Master Artist Workshops
The Expressions Committee sponsors Zoom Workshops which feature artists in the Kansas City area who share their expertise, techniques and insights to our Expressions Exhibition Artists and the community.
Expressions showcases artists with disabilities, celebrating their abilities and unique talents. Expressions strives to promote artists with disabilities by featuring their work in professionally organized art exhibitions and offering innovative educational and networking workshops that connect them to the broad regional creative community.
As a multi-disciplinary artist my goal is always to move people. I aim to either change their understanding or verify their ideas. Through sculpture, music, photography, murals and illustration, I’ve created a lexicon of symbolism that fits into each medium. My work is political and at the same time very personal. Growing up in a multi-ethnic/racial family in poverty surrounded by folks economically ostracized, I believe I was gifted with a unique empathy. This empathy allows me to find pressure points in society’s psyche, and then exploit those points to challenge deeply held notions. Within my work I include symbols of my mixed heritage and different influences from pop culture, science fiction, and spirituality.
There is a mingling of ideas and subjects that are unexpected in messages of social justice, but make sense in the context I create. In that creation I explore a future and a past rewritten to include people of color as deities and heroes in a very real struggle. I look to expand on my artistic vocabulary and activism in the region and explore the best ways to communicate with people of varying backgrounds by using different mediums. (from chicosierra.com)
On Friday, June 19, 2020 at 6pm, Artist and Disability Rights Activist Kathryne Grimm discussed how to effectively communicate with galleries, how to discuss access needs with a gallery, how to apply for exhibitions, and an introduction in how to plan for an exhibition. The talk concluded with an artist Q&A.
Kathryne Grimm is an award-winning and nationally exhibited fine art conceptual figurative photographer and queer trans disability activist whose artwork focuses on using femme and non-binary bodies to initiate a dialogue about issues facing the disabled. They were the recent subject of the short documentary “Kathryne: Uncensored” where they discussed accessibility in the arts, and their artwork has been published in various literary journals and art magazines. Kathryne’s activist work has led to numerous lectures and presentations on disability rights and issues facing the disability community, including ableism in media narratives and representation.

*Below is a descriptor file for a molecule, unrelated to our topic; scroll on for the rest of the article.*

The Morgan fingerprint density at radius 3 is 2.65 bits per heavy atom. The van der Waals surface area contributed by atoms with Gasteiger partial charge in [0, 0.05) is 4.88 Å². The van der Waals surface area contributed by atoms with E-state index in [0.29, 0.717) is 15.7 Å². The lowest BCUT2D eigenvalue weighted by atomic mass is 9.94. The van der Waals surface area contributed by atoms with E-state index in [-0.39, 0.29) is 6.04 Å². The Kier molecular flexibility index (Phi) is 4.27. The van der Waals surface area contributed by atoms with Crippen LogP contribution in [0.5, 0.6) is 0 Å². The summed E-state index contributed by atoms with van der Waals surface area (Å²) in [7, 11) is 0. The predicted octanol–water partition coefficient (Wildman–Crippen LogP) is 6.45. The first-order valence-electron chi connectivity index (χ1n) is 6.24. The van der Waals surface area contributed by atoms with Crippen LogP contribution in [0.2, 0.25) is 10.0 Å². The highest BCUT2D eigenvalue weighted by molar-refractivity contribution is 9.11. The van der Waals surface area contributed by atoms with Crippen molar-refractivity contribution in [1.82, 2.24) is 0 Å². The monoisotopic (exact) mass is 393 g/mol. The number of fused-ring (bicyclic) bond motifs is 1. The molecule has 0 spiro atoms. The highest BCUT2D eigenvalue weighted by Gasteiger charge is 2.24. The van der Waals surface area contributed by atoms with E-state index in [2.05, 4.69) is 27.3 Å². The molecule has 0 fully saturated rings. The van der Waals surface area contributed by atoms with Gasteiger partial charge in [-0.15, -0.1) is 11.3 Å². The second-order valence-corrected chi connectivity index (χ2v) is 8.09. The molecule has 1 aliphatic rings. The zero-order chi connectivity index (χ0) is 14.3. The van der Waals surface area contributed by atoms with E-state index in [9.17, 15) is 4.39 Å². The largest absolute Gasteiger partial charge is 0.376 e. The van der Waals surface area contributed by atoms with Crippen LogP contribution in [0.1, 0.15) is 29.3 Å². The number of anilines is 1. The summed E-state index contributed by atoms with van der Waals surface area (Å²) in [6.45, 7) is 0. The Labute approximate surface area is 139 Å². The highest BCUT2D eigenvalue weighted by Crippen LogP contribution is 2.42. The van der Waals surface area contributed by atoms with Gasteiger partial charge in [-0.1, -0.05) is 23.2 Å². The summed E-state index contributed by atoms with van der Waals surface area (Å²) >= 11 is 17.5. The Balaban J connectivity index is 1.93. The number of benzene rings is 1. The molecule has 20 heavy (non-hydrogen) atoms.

They currently sit on the board of the Kansas Disability Caucus and on the Expressions curatorial and organizing committee through The Whole Person as their Disabled Artist Representative. Kathryne’s current activism and art focus is breaking down the barriers of how disabled bodies are viewed in contemporary art and in society, bringing awareness to the lack of accessibility within the Kansas City arts scene, and discussing the intersection of Domestic Violence, Disability, and Queerness. They currently reside in Kansas City in a very dark and Edwardian-inspired apartment with their elementary school aged child and an apocalypse-ready sized stash of green tea.
Margaret Kinkeade hosted a Zoom presentation on May 30, 2020 from 1pm-3pm from her home studio. She began the presentation with a short introduction about her personal and educational background as well as how she ended up in Kansas City and what her practice looks like these days. Her demonstration focused around making a hand-built mug and will include using paper templates, slab construction, handle making and attachment. She also included a discussion on her surface patterns and methods which include mishima and sgraffito techniques.
Margaret Kinkeade completed her BFA in Printmaking at the University of Oklahoma and then went on to earn her MFA in Ceramics from Pennsylvania State University. Margaret’s studio practice focuses on collections, community, and objects of the American craft tradition through hand built ceramic objects. She encourages her students to experiment, discover and push their material to best explore their own narratives. She believes that when makers pull inspiration from as many areas of experience, history and thought as possible they are better able to construct objects that speak to others while speaking of themselves.